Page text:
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Job Development Center grads show determination

May 31, 1997

By VANDANA SINHA

Staff Writer

SMITHSBURG - It took audience members only about an hour and a half Friday to glimpse into the lives, talents and personalities of the nine 1997 graduates of the Washington County Job Development Center.

Jessica and Danny were the academic aspirants, Diana just started living on her own, Adriano was the dancer, Jamie didn't let anything stop him from trying something new and Matt, well, he's a "character."

But what linked each of the nine graduates was their achievement despite physical and emotional obstacles and their collective step into the "adult world," which many of them called it.

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Board of Education members Robert Kline and Andrew Humphreys presented the certificates of graduation to Trenton Armagost, 21, of Hagerstown; Matthew Bowman, 21, of Williamsport; Diana Hull, 21, of Williamsport; Adriano Liz, 21, of Funkstown; Jamie Mann, 20, of Boonsboro; Sabrina Meihls, 17, of Hagerstown; Jessica Stine, 21, of Williamsport; Bessie Taylor, 21, of Hagerstown; and Daniel VanMeter, 20, of Williamsport.

Of the graduates, Stine is legally blind, Mann is physically disabled and Liz had to learn English as a second language.

"They are a determined group of young men and women," said Job Development Center Principal Gary Hollandsworth. "Their unifying quality is in their effort to overcome their challenges and their dedication to be the very best that they can be."

"There will be a lot of tears when this group leaves," said Barrett Cross, the center's head teacher.

VanMeter had welcomed the crowd of about 80 family members, friends and well-wishers at the beginning of the ceremony, promising that they will witness the graduates' "transformation from high school students to young adulthood."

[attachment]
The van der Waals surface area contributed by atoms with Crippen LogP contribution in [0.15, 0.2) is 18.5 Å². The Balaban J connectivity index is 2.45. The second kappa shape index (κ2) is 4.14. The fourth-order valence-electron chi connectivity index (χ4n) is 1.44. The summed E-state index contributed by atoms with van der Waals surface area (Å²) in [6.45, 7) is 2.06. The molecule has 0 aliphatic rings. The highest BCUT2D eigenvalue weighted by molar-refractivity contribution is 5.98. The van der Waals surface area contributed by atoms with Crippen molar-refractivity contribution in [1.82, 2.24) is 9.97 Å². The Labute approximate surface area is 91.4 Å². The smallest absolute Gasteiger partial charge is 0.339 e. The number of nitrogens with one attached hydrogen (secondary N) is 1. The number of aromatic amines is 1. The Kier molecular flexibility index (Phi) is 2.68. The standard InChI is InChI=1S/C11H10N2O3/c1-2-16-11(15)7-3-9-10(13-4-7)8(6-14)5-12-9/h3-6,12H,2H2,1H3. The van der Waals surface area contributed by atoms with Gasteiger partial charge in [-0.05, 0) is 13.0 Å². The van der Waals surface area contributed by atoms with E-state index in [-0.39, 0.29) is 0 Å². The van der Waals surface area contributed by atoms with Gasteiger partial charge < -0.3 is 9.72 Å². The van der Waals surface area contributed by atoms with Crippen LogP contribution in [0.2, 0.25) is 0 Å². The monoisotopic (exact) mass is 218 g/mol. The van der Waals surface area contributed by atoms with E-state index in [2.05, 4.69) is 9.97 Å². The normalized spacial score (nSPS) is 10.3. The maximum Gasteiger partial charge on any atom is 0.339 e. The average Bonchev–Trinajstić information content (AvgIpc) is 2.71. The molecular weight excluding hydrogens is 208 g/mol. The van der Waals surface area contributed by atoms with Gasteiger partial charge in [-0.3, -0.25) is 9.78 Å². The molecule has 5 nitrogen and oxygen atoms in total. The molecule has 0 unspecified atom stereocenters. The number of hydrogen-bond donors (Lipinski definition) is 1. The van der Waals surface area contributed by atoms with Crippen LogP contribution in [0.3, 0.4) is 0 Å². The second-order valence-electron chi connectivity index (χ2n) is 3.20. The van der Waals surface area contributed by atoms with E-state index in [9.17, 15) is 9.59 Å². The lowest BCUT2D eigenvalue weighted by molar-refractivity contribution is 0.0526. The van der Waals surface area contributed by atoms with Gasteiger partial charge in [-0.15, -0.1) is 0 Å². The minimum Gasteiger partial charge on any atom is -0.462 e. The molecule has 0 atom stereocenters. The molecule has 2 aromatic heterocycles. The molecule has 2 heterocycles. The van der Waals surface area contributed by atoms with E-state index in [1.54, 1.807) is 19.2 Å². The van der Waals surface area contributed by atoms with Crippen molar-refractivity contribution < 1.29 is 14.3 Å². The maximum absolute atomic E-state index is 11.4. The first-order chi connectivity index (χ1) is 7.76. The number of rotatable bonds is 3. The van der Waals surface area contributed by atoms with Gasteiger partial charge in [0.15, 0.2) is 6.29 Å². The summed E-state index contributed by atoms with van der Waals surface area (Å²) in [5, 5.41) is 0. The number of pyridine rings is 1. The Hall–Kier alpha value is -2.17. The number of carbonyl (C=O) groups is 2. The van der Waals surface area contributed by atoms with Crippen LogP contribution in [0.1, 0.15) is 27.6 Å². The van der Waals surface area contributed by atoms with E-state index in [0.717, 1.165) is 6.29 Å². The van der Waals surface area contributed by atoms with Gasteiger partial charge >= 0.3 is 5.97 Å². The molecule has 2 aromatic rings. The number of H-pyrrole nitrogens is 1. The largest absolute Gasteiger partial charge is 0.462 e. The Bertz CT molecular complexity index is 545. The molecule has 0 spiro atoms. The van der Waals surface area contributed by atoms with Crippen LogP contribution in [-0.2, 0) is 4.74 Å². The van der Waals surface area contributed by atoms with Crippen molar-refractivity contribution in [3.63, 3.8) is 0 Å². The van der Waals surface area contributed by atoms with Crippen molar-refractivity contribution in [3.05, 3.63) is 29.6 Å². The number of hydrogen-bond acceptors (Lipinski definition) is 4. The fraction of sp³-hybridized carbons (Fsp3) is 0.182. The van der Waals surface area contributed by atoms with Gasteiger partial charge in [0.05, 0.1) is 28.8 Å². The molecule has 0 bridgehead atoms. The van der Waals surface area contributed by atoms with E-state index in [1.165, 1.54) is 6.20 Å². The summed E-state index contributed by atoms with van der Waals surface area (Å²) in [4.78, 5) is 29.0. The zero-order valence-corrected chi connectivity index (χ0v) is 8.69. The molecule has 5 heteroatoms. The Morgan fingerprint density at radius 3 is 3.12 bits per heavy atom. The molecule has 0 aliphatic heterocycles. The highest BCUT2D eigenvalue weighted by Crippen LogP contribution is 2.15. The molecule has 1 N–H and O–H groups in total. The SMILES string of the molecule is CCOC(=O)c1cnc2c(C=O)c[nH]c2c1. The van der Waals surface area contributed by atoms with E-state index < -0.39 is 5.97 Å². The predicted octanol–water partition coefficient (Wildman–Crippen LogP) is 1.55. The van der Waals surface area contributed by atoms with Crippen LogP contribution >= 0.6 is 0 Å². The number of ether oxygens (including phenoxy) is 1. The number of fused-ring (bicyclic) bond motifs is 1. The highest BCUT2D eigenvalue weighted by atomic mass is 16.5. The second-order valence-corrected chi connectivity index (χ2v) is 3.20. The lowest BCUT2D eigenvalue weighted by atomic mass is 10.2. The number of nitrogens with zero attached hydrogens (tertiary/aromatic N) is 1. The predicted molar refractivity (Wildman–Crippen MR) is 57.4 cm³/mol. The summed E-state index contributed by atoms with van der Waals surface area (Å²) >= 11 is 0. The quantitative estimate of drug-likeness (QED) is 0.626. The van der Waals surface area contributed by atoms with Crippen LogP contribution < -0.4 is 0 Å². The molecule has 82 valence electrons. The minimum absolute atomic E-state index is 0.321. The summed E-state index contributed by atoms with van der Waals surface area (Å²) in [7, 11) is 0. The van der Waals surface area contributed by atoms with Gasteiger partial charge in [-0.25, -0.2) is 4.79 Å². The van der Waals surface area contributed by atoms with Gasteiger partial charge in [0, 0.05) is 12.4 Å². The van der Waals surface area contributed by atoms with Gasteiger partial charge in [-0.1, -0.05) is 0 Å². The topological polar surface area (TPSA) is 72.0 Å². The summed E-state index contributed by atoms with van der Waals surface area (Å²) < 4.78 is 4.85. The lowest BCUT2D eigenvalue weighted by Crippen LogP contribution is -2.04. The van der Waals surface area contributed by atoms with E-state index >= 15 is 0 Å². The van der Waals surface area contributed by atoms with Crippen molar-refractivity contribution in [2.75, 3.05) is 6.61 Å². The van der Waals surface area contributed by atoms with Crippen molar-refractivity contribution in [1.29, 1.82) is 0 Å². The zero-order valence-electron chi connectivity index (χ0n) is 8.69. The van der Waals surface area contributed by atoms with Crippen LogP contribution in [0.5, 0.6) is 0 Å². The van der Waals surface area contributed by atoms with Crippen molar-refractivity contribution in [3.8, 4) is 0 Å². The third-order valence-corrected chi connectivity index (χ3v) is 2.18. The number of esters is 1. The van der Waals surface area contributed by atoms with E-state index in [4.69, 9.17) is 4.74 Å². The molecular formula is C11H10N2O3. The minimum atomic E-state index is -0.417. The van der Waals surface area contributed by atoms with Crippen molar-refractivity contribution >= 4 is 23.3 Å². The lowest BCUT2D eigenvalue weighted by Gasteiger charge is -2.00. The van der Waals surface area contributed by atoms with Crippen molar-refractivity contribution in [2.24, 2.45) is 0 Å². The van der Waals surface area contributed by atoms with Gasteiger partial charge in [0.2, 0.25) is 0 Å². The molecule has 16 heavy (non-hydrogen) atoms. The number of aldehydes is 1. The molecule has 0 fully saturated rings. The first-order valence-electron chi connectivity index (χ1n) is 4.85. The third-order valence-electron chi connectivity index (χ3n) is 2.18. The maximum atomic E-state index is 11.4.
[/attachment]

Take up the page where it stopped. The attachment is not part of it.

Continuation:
"You inspire us," said the Rev. Helen Smith, a pastor at Benevola United Methodist Church who delivered the commencement address.

Many thanked the center's teachers and assistants for their help and support during this transformation.

"Here they found a place to be successful and people to support them," said Mary Staley, a center teacher who worked with the diploma program.

But Cross attributes the graduates' success to an overwhelming level of family support.

Stine said her family members had inspired her, but in a slightly different light. "The people in my family had quit school. I see what it did to them, and I wanted something better for myself," she said.

Stine, who is legally blind, was one of two graduates who earned her high school diploma, and she plans to take additional courses at Hagerstown Junior College. She hopes to become a disc jockey. "I love to talk," she said.

"I had faith in her," said Stine's grandmother, Janet Moats. "She doesn't quit. If she starts it, she finishes it."

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